The report finds that new community diagnostic centers need to be established in areas where residents face socioeconomic challenges and long wait times to effectively tackle imaging backlog in the U.K.'s National Health Service (NHS) system. The problem has been caused in part by the COVID-19 pandemic.
The U.K. government plans to create 160 of these centers by 2025, according to the report. The number of individuals waiting for diagnostic imaging tests is currently 1.4 million, and the proportion of those waiting more than six weeks for an MRI exam has risen from 2.2% in 2019 to 22.8% in 2021 and for a CT exam from 2.3% in 2019 to 19.4% in 2021. The proportion of those waiting for echocardiography has risen from 4.3% in 2019 to 41.9% in 2021 and for gastrointestinal endoscopy from 9% to 35.7%.
The report also finds that the proportion of patients seen and treated for cancer within two months has decreased, from 77.5% in 2019 to less than 68% in 2021.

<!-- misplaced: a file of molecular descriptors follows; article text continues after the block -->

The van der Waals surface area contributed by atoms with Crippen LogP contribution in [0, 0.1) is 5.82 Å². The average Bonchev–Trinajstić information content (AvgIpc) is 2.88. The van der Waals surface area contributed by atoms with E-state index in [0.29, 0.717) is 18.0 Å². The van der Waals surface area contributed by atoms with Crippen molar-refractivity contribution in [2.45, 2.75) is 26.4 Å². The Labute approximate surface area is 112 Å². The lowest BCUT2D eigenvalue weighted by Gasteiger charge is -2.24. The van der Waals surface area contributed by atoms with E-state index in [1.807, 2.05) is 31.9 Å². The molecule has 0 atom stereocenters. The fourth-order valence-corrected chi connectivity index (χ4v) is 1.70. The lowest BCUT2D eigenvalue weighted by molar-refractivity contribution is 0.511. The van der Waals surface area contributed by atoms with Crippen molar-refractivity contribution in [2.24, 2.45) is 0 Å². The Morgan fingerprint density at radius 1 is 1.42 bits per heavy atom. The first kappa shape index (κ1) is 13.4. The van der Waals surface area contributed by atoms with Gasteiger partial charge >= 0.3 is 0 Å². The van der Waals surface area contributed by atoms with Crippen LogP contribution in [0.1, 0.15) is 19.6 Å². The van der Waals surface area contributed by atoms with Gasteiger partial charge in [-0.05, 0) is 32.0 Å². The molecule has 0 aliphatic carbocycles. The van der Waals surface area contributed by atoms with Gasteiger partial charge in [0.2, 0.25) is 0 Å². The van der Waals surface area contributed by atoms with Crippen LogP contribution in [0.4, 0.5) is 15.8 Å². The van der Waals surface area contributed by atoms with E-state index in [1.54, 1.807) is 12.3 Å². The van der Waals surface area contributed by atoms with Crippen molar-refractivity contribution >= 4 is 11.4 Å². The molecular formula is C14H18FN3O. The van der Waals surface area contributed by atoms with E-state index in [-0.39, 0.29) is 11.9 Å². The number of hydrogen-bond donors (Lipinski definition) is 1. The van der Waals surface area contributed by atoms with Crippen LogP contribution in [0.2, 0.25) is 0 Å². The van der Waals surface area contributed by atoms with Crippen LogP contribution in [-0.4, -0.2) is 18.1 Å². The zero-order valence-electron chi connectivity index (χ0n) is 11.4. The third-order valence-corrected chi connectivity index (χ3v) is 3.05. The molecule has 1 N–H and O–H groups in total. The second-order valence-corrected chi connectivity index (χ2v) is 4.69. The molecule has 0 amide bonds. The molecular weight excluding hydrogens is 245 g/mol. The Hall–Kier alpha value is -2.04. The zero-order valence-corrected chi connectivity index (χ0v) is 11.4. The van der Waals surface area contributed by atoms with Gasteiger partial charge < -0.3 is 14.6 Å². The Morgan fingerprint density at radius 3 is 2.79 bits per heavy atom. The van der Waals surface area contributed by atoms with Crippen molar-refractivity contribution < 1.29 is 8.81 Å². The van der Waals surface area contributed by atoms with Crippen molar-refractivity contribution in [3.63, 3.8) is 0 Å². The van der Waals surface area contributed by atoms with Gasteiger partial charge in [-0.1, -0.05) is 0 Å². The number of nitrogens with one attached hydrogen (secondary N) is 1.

"The pandemic has muddied an already challenging picture facing the NHS," said study co-author Dr. Jonathan Clarke of Imperial College London in a statement released by the college. "Community diagnostic centers can play an important role in getting the NHS back to prepandemic levels of care and beyond, but their rollout must be consistent with their design. [community diagnostic centers] must be established in communities ... and critically, be staffed by a highly trained workforce and have the appropriate equipment."
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